Along a Continuum at Wharton
By Julia Florence and Denise Holmes
For Black History Month, we share an extraordinary story about inclusion and belonging at The Wharton School of the University of Pennsylvania over the years.
A Sea Change from the Post-WWII Era to Today
In the mid-1940s, Hettie Simmons Love heeded her mother’s encouragement and became the first documented African American student of either gender to attend The Wharton School. The native Floridian also stood out as only one of two women in the class of 1947. Through serendipity, Love joined a study group with three male classmates who treated her as their equal, but career options eluded her upon graduation; no employer was interested in offering her an opportunity. Nonetheless, Love became a champion of her alma mater and worked to increase minority representation in its student body. This serves as a testament to her having felt a part of the Wharton community, which could have easily been problematic for one of just two women and the only African American in her class.
Lana Woods, a 1990 Wharton grad, later learned of Love’s experience at their alma mater some 40-odd years earlier than her own. Not only were there marked differences in the demographics of the student body by the late 1980s (her class included 32 African American students and 11 women of color), but Woods – in sharp contrast to Love – faced no obstacles as she carved out a typical career path of a Wharton MBA. Like Love, Woods went on to become a big booster for her alma mater. Noting that she “recognized [her]self as standing on [Love’s] shoulders,” Woods tells Love’s story more fully and powerfully here in this piece from fall 2017.
Fast forward another few decades in Wharton’s history for another remarkable first – in the fall of 2020, Erika James, an organizational psychologist with a distinguished record in higher education administration, was named the 17th dean of The Wharton School. James is both the first African American and the first woman to hold this role. When the trailblazing dean and the trailblazing alumna met at Wharton in May 2021, Dean James presented Mrs. Love with a Penn Pioneer Certificate and acknowledged how much Mrs. Love’s legacy meant to her, as shared in this children’s picture book. In the book’s afterword, Dean James writes, “I always advise students with big dreams to bet on themselves, and Mrs. Love’s example makes clear the possibilities that await for those who do just that.”
Wharton Through the Eyes of a Cooke Scholar
In the spirit of Dean James’ advice, and Mrs. Love’s accomplishments, Cooke Scholar Anastasia Jones’ story shows the power of going after big dreams and being surrounded by a strong support system. Jones is one of the exceptional individuals whom the Foundation has supported since entering 8th grade and becoming a Cooke Young Scholar. She went on to become a Cooke College Scholar after graduating from KIPP: Gaston College Preparatory as valedictorian, and received her bachelor’s degree in economics from the The Wharton School in 2015. She recently received her MBA from LeBow College of Business at Drexel University as a Cooke Graduate Scholar in 2020.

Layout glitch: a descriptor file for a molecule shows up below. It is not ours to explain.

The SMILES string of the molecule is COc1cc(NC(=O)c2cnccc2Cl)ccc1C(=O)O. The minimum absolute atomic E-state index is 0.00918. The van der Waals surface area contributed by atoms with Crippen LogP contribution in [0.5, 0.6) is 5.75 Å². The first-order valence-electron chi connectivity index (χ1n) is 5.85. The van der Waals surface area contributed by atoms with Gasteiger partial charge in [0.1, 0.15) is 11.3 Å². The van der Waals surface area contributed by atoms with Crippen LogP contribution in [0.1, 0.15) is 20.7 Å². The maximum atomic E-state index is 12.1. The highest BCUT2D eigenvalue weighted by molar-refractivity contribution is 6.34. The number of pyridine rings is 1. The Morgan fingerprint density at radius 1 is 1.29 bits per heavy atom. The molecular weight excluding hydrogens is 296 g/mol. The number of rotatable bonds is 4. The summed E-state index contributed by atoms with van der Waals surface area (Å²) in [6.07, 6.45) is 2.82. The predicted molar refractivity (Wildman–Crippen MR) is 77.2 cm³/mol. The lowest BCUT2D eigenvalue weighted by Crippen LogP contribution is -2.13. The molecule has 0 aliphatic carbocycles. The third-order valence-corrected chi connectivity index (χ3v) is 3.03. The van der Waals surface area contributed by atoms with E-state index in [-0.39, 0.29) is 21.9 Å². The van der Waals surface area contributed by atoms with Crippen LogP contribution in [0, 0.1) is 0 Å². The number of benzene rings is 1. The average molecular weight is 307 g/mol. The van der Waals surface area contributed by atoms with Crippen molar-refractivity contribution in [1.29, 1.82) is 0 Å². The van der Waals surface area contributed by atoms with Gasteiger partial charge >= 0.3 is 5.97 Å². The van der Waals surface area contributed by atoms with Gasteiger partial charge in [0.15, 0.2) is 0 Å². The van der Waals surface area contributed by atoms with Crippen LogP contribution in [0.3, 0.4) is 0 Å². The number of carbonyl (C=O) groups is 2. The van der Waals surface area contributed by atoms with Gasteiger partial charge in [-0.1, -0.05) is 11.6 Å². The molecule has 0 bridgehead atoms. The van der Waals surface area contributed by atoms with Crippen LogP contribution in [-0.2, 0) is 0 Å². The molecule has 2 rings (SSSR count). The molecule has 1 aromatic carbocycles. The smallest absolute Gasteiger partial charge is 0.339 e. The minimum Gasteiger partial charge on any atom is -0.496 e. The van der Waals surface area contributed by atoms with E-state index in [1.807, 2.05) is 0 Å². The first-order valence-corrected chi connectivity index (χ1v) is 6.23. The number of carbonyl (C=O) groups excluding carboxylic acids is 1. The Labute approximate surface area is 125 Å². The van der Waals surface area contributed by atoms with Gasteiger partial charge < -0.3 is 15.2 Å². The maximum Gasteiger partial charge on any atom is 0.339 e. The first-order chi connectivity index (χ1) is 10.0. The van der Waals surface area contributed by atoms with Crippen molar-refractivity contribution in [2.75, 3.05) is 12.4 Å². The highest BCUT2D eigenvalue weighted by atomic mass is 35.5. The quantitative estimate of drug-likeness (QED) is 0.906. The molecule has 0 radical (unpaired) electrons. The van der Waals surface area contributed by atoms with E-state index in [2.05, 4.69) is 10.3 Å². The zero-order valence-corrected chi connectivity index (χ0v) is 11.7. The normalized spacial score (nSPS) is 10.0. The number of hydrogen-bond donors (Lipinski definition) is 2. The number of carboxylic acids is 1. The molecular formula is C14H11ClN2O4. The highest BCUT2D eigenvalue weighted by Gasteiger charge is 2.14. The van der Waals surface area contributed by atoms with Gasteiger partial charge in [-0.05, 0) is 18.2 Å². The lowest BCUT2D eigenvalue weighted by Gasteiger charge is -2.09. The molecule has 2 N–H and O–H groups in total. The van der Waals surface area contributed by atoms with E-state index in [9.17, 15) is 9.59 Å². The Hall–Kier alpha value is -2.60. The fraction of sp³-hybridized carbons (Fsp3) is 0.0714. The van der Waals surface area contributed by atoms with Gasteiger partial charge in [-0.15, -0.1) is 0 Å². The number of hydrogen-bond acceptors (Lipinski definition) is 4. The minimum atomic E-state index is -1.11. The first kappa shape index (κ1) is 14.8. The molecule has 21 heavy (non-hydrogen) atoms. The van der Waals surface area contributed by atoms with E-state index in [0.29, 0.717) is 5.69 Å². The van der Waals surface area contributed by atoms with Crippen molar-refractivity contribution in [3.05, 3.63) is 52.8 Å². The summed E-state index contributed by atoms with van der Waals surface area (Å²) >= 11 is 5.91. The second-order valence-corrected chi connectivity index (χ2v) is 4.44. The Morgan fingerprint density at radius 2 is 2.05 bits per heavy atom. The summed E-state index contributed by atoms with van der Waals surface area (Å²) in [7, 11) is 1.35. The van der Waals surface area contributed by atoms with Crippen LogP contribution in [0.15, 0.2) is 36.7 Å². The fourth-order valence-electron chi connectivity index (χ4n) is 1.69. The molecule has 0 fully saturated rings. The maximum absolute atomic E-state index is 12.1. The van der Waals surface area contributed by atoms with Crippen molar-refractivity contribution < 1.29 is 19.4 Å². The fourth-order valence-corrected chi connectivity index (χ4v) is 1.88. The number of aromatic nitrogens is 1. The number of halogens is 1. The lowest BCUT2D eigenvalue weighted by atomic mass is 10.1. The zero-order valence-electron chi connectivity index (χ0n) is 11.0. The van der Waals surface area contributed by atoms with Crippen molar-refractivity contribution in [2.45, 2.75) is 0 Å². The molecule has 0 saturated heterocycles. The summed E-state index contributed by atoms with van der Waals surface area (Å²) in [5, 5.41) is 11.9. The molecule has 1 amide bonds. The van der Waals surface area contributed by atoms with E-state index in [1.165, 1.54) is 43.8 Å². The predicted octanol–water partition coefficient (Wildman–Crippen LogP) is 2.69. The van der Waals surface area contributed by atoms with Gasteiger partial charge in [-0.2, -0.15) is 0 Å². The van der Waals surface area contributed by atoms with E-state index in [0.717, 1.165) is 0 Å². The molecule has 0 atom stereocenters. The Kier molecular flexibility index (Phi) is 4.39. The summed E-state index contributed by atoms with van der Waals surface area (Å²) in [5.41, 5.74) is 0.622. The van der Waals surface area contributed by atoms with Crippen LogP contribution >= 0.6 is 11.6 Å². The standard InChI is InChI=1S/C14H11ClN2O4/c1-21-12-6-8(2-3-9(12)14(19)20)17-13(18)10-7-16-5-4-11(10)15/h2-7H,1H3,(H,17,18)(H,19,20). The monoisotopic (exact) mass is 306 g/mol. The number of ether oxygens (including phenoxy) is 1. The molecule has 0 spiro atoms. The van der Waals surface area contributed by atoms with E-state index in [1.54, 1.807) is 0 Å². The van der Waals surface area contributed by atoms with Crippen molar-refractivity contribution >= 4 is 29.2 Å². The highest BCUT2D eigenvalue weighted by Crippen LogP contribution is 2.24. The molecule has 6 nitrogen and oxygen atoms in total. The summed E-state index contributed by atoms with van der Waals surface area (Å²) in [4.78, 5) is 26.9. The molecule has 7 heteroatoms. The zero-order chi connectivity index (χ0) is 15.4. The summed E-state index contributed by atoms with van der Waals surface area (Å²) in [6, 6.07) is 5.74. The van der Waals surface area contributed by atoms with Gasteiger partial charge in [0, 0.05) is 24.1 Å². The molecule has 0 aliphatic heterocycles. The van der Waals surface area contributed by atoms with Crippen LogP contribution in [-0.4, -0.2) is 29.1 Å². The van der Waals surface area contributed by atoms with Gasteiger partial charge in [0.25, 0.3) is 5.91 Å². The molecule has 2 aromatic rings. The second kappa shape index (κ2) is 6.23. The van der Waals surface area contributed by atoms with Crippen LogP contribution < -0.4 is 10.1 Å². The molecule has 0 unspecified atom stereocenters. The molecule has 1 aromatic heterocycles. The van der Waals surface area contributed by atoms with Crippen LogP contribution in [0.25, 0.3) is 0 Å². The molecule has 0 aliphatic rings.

“I applied to six [undergraduate] schools but I knew that if I got into Wharton, that was my choice,” said Jones. “It’s the number one business school. I am from Gaston, North Carolina – those opportunities feel like they would come once in a lifetime. I told myself that if I were ever given that chance, that I had to shoot for the stars.”
As a Black woman who graduated from The Wharton School, Jones recognized the names of Hettie Simmons Love and Dean Erika James immediately. Their legacy represents a shift in the business school world and higher education administration as a whole.
In her four years at Wharton, Jones learned how to build the confidence to network, which didn’t come naturally at first – her high school in Gaston, North Carolina was predominantly African American, but at Wharton, she sometimes found herself as the only Black student or the only Black woman in the classroom. If there were other Black students in her classes, they were often international students whose background differed from her own. She found community by getting heavily involved in campus organizations, like Black Wharton Undergraduate Association, and participated in several dance teams, including step, Afro-Cuban, and hip-hop dance, and community service groups.
“I really tried to make sure that I built relationships that felt authentic and organic to me personally and professionally,” said Jones. “My time at Wharton taught me the power of relationships.”
After receiving her bachelor’s degree from Wharton, Jones joined J. P. Morgan as a financial analyst. When she completed her MBA, she started working with Bank of America, where she is currently a Project Manager. She credits the support of her role models, KIPP teachers, advisers, Cooke Scholar community, and particularly her mother and Nana, for helping her achieve each milestone thus far.
“Build connections and relationships with your peers, and your professors,” said Jones. “All of that plays together in your ultimate success. I think that’s a metaphor for life – if you go alone, you’ll only make it so far. If you have people to support you, the boundaries in how far you can go and how far you can push the boundaries in the frontier of your own life is just limitless.”
Jones carries her experience at Wharton with her to this day.
“One piece of advice for young Black women,” Jones said, “is to try to find someone who looks like you that’s where you want to be, and build that relationship.”